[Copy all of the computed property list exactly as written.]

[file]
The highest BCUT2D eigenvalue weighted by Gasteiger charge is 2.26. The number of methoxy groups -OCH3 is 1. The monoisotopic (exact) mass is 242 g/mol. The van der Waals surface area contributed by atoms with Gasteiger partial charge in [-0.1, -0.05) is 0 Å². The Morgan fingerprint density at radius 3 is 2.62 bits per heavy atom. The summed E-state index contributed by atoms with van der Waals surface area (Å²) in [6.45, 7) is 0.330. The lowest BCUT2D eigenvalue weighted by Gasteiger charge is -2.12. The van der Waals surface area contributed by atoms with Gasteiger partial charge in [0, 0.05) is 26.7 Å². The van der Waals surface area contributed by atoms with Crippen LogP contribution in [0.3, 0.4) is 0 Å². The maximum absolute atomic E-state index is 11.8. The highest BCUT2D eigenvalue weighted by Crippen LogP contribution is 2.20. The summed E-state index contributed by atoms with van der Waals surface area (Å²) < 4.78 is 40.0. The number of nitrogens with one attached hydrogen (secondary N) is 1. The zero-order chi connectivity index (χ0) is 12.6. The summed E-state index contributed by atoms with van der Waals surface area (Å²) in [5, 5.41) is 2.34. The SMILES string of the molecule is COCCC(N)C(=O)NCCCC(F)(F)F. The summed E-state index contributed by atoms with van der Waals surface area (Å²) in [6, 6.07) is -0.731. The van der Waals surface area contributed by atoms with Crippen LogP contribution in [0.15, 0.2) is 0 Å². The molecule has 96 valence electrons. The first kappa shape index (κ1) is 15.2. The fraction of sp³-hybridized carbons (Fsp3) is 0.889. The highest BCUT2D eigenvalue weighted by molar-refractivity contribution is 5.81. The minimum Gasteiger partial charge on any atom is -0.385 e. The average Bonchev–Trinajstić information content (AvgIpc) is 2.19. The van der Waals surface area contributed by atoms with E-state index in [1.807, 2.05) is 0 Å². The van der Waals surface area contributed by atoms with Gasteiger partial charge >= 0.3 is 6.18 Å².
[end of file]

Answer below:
The highest BCUT2D eigenvalue weighted by Gasteiger charge is 2.26. The number of methoxy groups -OCH3 is 1. The monoisotopic (exact) mass is 242 g/mol. The van der Waals surface area contributed by atoms with Gasteiger partial charge in [-0.1, -0.05) is 0 Å². The Morgan fingerprint density at radius 3 is 2.62 bits per heavy atom. The summed E-state index contributed by atoms with van der Waals surface area (Å²) in [6.45, 7) is 0.330. The lowest BCUT2D eigenvalue weighted by Gasteiger charge is -2.12. The van der Waals surface area contributed by atoms with Gasteiger partial charge in [0, 0.05) is 26.7 Å². The van der Waals surface area contributed by atoms with Crippen LogP contribution in [0.3, 0.4) is 0 Å². The maximum absolute atomic E-state index is 11.8. The highest BCUT2D eigenvalue weighted by Crippen LogP contribution is 2.20. The summed E-state index contributed by atoms with van der Waals surface area (Å²) < 4.78 is 40.0. The number of nitrogens with one attached hydrogen (secondary N) is 1. The zero-order chi connectivity index (χ0) is 12.6. The summed E-state index contributed by atoms with van der Waals surface area (Å²) in [5, 5.41) is 2.34. The SMILES string of the molecule is COCCC(N)C(=O)NCCCC(F)(F)F. The summed E-state index contributed by atoms with van der Waals surface area (Å²) in [6, 6.07) is -0.731. The van der Waals surface area contributed by atoms with Crippen LogP contribution in [0.15, 0.2) is 0 Å². The molecule has 96 valence electrons. The first kappa shape index (κ1) is 15.2. The fraction of sp³-hybridized carbons (Fsp3) is 0.889. The highest BCUT2D eigenvalue weighted by molar-refractivity contribution is 5.81. The minimum Gasteiger partial charge on any atom is -0.385 e. The average Bonchev–Trinajstić information content (AvgIpc) is 2.19. The van der Waals surface area contributed by atoms with E-state index in [1.807, 2.05) is 0 Å². The van der Waals surface area contributed by atoms with Gasteiger partial charge >= 0.3 is 6.18 Å².